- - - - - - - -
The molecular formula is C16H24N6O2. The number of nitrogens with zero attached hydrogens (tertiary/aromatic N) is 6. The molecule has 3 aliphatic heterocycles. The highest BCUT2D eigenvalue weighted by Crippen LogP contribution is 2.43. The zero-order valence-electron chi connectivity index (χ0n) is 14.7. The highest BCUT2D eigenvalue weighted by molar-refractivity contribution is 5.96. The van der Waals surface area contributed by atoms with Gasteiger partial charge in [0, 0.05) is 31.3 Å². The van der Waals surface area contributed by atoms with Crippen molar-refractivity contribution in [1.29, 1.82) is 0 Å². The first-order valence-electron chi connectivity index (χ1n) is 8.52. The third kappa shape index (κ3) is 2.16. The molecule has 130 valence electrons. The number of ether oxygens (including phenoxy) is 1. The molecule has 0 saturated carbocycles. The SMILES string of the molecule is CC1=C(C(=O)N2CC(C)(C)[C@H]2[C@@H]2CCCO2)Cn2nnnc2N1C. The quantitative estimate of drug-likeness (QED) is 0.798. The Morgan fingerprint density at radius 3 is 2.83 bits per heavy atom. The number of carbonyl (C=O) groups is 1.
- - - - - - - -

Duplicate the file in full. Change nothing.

The molecular formula is C16H24N6O2. The number of nitrogens with zero attached hydrogens (tertiary/aromatic N) is 6. The molecule has 3 aliphatic heterocycles. The highest BCUT2D eigenvalue weighted by Crippen LogP contribution is 2.43. The zero-order valence-electron chi connectivity index (χ0n) is 14.7. The highest BCUT2D eigenvalue weighted by molar-refractivity contribution is 5.96. The van der Waals surface area contributed by atoms with Gasteiger partial charge in [0, 0.05) is 31.3 Å². The van der Waals surface area contributed by atoms with Crippen molar-refractivity contribution in [1.29, 1.82) is 0 Å². The first-order valence-electron chi connectivity index (χ1n) is 8.52. The third kappa shape index (κ3) is 2.16. The molecule has 130 valence electrons. The number of ether oxygens (including phenoxy) is 1. The molecule has 0 saturated carbocycles. The SMILES string of the molecule is CC1=C(C(=O)N2CC(C)(C)[C@H]2[C@@H]2CCCO2)Cn2nnnc2N1C. The quantitative estimate of drug-likeness (QED) is 0.798. The Morgan fingerprint density at radius 3 is 2.83 bits per heavy atom. The number of carbonyl (C=O) groups is 1.